Does it work? You bet! I can't hear it, and I bet you can't (check out this sample at http://tinyurl.com/o5jls/). My kids (all under 16), can, while several young adults (21, 23 and 24) said they could hear it "faintly." Listening really closely to some of the free download versions available (i.e. putting my ear right up to the computer speaker), I could hear something - and that Birmingham fellow definitely has the right idea, using the tone to annoy and drive away kids.
Playing with the tone in Audacity, the sound manipulation program, I was able to lower the frequency some until I could hear it loud and clear. Just imagining what it sounds like at a high frequency is enough to give me a headache. If you want to check out the tone for yourself, try one of these free downloads:
http://anti.mosquito.googlepages.com/download, or http://tinyurl.com/ln3jv.
Personally, I don't think it's fair that kids have all the fun, creating annoying ringtones to fool adults. The inventor of the Mosquito said in an interview (http://tinyurl.com/jusc8) that kids found his invention even more annoying than other anti-teen crowd control devices, such as stereos blaring out endless loops of Barry Manilow. Fair's fair, and if your kids are going to annoy you with their secret ringtone, you should be able to annoy them with some Manilow, or even some Englebert Humperdinck. If you've got a mellow, easy listening CD, you're halfway there: download Coolringer, a free, no strings attached program to convert the file into a ringtone suitable for upload to your cell phone. Coolringer (http://www.coolringer.com/) will take any MP3 or wav file and turn it into a ringtone suitable for upload to your phone via data cable, infrared, bluetooth, SMS or WAP connection. The program "intelligently" looks for the snippet it figures you most probably want (in pop songs it seems to focus on the chorus; for instrumentals, it converts from the beginning of the file), and you can specify the length of the tone (standard length is 30 seconds). Of course, the program is only for personal use, and "is supported by banner ads that may be displayed during creation of the tones" (it works without requiring an Internet connection, though, and other than a promo for the program's site, I didn't see any ads).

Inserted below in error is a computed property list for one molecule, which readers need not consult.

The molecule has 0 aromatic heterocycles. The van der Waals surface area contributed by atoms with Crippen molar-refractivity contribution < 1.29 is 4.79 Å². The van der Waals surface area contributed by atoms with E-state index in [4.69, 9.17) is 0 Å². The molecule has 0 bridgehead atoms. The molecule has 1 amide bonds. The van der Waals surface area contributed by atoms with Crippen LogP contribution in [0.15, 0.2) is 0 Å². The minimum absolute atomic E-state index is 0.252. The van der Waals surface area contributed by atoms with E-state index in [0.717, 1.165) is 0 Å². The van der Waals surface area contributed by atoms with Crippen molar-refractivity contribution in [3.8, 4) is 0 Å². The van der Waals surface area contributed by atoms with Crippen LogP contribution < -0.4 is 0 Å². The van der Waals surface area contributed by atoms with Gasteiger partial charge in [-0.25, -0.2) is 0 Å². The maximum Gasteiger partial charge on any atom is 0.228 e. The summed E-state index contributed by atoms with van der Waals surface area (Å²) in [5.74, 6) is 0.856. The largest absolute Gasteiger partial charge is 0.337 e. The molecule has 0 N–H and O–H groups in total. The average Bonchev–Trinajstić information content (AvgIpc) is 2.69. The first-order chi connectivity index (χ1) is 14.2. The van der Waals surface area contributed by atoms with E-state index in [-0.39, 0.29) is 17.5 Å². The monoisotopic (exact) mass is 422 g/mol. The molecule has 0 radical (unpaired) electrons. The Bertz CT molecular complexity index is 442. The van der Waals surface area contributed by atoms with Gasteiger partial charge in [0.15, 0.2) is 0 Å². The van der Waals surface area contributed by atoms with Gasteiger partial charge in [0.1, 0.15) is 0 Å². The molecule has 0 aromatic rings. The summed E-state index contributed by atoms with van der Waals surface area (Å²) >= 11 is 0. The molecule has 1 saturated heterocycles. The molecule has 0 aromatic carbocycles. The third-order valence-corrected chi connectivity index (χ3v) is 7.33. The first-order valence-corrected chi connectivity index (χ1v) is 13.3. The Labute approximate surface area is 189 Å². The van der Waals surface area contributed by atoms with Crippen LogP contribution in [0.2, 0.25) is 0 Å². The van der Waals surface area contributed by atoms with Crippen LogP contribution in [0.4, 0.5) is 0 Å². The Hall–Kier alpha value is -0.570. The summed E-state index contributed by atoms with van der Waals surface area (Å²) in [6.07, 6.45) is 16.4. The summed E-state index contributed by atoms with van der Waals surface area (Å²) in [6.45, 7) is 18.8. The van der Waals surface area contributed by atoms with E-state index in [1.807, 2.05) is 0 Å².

What if you don't have cables, infrared, or Bluetooth on your phone? Is there any way to upload the tone? Indeed there is: At http://www.wap-upload.net/, you'll find a very cool service where you can upload files, which automatically get transferred to a site accessible by WAP browsers; you turn on your phone's WAP connection, surf to the site, and download your file to your phone. The site doesn't charge money for this service, but the file does end up on a public site, accessible to anyone (you can also download anyone else's files, if you dare). You can upload not only ringtones, but also graphics, games, themes - even video (there is a size limit on each type of file).
Coolringer may not be able to prevent kids from getting past regulations regarding cell phones, but it can make sure you have the last laugh when it comes to dictating the tones of cell phones in your household.